I love the setting of this story, the way that it draws this place with its waters and its buried figures. I like that feeling that these people live with drowned gods, with nearly-submerged giants. The main character reads as trans to me, in a body that isn’t right and that people give the wrong kind of attention to. The action of the story involves the main character and their friend, Elly, visiting the mostly-submerged giants and finding…well, more than the main character was ready for. The relationship between the main character and Elly is interesting, and I like how the story draws the distinctions between them, that Elly pushes harder and further in many ways because she can, because while she is looking for something under the mirky water she’s also allowed to look and push. The main character, however, has to be careful because they are already different, already at risk from the rest of the population for it. It’s an interesting situation and it informs on how the main character feels trapped by what happens, in some ways jealous that Elly can act so boldly and in other ways uncomfortable because Elly, though their friend, doesn’t quite get them, and Elly in her ignorance and push for something might be making a sort of mistake. The landscape is sweeping but also rather creepy, the story evoking a sort of Invasion of the Body Snatchers vibe for me with how it reveals these figures submerged in water, these figures that Elly is trying so hard to reach. That the story is called “Invasion” gives me a feeling that whatever is happening might not be the greatest of things, might be unleashing something best kept dormant, but there’s also the possibility that it might go better, a hope that even as the last scene seems to lean toward something terrifying happening, maybe this is something else and we need to reserve judgment. In any event it’s a fascinating story with a great mood and voice!
"Ever Changing, Ever Turning" by Yukimi Ogawa (4888 words)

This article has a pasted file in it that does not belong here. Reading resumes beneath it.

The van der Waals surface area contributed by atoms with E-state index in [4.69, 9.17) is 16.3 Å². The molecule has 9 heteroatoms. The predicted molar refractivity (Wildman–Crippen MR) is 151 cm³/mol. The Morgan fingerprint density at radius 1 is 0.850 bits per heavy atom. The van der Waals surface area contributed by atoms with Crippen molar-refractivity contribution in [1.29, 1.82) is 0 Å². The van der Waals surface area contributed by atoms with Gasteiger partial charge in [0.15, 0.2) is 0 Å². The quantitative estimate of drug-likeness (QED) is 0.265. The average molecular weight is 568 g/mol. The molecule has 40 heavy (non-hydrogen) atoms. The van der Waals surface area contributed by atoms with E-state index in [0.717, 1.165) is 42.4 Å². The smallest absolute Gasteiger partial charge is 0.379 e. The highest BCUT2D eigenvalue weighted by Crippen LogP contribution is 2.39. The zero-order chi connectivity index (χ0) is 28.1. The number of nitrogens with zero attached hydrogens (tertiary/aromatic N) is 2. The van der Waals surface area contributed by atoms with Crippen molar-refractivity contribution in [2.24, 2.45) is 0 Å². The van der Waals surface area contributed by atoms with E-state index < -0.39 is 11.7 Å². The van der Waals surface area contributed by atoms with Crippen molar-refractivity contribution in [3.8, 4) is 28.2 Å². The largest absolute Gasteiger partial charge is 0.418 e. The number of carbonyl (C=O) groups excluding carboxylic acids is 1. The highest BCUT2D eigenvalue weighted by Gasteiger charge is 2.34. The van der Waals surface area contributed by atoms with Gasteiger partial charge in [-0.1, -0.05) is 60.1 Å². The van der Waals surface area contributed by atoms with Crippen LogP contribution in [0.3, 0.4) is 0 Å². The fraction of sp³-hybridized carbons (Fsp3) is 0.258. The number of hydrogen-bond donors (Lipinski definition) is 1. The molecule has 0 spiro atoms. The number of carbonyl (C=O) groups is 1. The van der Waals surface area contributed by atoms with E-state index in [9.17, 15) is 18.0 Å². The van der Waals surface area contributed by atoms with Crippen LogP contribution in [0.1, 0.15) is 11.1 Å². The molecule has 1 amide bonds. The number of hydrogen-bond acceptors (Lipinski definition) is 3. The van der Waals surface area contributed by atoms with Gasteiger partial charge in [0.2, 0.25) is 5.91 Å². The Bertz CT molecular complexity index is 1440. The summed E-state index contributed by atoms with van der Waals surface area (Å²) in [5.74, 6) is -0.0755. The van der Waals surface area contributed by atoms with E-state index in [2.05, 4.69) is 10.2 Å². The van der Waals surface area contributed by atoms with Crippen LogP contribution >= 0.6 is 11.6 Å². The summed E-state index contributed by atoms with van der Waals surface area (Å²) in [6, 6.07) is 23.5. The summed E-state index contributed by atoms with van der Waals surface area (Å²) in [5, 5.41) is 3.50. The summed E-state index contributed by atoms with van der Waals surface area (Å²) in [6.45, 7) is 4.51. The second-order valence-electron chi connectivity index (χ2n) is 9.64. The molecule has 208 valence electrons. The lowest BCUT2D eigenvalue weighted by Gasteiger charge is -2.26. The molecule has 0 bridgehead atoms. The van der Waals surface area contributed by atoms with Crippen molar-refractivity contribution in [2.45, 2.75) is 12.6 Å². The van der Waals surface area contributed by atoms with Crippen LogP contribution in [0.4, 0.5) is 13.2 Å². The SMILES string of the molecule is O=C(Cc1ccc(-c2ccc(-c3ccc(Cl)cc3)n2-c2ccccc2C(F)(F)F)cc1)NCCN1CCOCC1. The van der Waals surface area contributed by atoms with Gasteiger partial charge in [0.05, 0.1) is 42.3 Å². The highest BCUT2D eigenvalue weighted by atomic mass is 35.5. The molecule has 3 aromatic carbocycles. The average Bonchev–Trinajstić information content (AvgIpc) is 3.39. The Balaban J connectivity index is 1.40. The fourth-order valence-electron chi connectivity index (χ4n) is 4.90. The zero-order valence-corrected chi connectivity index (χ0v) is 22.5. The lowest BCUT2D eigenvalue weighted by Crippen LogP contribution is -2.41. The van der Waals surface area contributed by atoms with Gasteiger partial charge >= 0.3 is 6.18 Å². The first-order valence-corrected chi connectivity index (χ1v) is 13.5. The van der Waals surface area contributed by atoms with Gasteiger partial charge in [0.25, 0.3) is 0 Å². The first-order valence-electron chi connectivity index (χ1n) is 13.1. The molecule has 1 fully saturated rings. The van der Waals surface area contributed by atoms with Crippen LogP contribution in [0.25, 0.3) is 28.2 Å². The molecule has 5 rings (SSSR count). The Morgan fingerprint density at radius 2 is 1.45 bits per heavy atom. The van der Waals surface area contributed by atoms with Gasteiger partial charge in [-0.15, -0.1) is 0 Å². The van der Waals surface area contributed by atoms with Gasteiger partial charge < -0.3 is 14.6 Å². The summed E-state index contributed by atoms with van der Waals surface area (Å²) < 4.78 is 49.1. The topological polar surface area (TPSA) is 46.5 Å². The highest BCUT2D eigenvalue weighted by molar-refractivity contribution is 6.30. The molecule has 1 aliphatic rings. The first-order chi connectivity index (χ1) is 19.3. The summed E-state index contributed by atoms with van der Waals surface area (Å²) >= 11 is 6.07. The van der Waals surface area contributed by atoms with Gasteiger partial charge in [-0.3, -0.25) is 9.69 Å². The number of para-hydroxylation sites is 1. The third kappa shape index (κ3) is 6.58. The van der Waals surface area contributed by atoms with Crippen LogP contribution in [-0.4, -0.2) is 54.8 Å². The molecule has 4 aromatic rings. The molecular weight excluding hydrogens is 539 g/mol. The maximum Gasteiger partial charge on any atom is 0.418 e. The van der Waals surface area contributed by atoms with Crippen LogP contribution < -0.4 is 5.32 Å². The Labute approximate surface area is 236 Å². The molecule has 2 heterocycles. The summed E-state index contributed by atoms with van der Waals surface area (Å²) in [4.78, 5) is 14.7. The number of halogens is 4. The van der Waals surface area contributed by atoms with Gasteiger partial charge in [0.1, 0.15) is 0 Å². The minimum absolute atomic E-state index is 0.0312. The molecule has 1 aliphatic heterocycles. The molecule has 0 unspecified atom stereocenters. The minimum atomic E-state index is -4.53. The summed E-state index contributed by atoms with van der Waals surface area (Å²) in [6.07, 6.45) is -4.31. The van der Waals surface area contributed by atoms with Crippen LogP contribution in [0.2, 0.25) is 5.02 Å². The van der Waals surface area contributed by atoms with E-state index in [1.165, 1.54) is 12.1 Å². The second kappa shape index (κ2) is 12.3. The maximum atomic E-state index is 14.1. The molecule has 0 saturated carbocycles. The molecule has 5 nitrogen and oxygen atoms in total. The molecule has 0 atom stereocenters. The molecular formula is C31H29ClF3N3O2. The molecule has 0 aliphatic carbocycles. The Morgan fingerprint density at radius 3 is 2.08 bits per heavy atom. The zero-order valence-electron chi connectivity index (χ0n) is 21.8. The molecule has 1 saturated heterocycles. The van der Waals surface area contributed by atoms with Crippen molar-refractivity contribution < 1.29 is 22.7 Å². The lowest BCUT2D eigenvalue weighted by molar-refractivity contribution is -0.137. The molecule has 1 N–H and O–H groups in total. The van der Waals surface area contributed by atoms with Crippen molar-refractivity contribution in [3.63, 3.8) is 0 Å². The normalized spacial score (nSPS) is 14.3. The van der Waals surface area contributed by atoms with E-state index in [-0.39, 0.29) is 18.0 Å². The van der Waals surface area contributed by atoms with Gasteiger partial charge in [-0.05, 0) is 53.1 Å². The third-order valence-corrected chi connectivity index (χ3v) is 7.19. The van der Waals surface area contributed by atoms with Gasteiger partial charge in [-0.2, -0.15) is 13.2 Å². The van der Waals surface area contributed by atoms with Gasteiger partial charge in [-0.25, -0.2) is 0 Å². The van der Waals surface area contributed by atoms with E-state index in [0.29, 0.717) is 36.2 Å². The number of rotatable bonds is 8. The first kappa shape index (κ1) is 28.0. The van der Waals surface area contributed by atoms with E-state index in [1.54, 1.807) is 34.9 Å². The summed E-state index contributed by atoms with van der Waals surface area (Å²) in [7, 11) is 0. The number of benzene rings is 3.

This is a story about exploitation and change, about two women who find in each other something that the other missing and yet…well, the story is a nice mix of happiness and grief, hope and the crush of loss. The character focuses primarily on Shino, who works in a shop and has mixed feelings about the taboo of the island she lives on against any sort of makeup or artificial coloring. And yet she meets and befriends Tsukiko, a model who can change the color of her nails and her skin at will. The two become close because of the ways in which they contrast and the regard they have for each other, their friendship a bit charged in my reading but never really able to be explored. Because of the taboos of the island and because there just isn't enough time. This is an interesting use of the possession idea because it's about how Tsukiko's colors come to possess her and how they come to possess Shino in turn. The story also deals with the fears of a different possession as well—the ownership of Tsukiko as a person. Because she fears that her father will try to own her, that he will try to steal her story. That he will try to cash in on her name and erase what she was, who she was. And I like how all of that comes together with Shino standing in a ruined how and looking at a broken picture. It's a striking and beautiful moment and the story builds very well to that, and past that. It's also an interesting choice as the last story of the issue, because the ending isn't quite resolved, is an open wound of sorts, a promise but not a resolution. It works very well for the story, and for the issue, a sort of faint touch that you're not sure is the wind or not, and a lasting cold that sinks into your bones. A great read!
Thanks for the review of "Raised by the Fool". I like your take on the idea of children as possession... it wasn't something that I consciously put in, but like you said it is something that societies tend to do without even thinking about it.ReplyDelete